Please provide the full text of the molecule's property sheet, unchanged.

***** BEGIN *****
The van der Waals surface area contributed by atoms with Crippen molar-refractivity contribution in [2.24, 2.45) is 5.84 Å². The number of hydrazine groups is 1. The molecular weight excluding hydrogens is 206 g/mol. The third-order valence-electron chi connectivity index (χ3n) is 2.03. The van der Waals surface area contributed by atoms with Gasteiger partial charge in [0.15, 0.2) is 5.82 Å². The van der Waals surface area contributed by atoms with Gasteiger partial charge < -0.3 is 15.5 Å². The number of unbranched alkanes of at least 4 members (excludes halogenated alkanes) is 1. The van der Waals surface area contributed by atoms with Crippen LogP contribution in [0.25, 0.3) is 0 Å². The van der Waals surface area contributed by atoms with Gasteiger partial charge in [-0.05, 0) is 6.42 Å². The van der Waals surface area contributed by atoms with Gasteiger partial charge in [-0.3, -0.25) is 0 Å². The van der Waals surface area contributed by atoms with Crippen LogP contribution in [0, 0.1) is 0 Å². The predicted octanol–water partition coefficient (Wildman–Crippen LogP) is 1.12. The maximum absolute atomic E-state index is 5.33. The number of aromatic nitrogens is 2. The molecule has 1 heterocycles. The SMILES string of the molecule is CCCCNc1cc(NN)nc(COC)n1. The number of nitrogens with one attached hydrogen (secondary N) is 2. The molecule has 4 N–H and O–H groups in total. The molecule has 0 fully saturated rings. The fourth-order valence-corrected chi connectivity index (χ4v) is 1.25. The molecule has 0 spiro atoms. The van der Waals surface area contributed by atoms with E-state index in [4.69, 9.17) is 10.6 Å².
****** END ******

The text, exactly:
The van der Waals surface area contributed by atoms with Crippen molar-refractivity contribution in [2.24, 2.45) is 5.84 Å². The number of hydrazine groups is 1. The molecular weight excluding hydrogens is 206 g/mol. The third-order valence-electron chi connectivity index (χ3n) is 2.03. The van der Waals surface area contributed by atoms with Gasteiger partial charge in [0.15, 0.2) is 5.82 Å². The van der Waals surface area contributed by atoms with Gasteiger partial charge < -0.3 is 15.5 Å². The number of unbranched alkanes of at least 4 members (excludes halogenated alkanes) is 1. The van der Waals surface area contributed by atoms with Crippen LogP contribution in [0.25, 0.3) is 0 Å². The van der Waals surface area contributed by atoms with Gasteiger partial charge in [-0.05, 0) is 6.42 Å². The van der Waals surface area contributed by atoms with Gasteiger partial charge in [-0.3, -0.25) is 0 Å². The van der Waals surface area contributed by atoms with Crippen LogP contribution in [0, 0.1) is 0 Å². The predicted octanol–water partition coefficient (Wildman–Crippen LogP) is 1.12. The maximum absolute atomic E-state index is 5.33. The number of aromatic nitrogens is 2. The molecule has 1 heterocycles. The SMILES string of the molecule is CCCCNc1cc(NN)nc(COC)n1. The number of nitrogens with one attached hydrogen (secondary N) is 2. The molecule has 4 N–H and O–H groups in total. The molecule has 0 fully saturated rings. The fourth-order valence-corrected chi connectivity index (χ4v) is 1.25. The molecule has 0 spiro atoms. The van der Waals surface area contributed by atoms with E-state index in [4.69, 9.17) is 10.6 Å².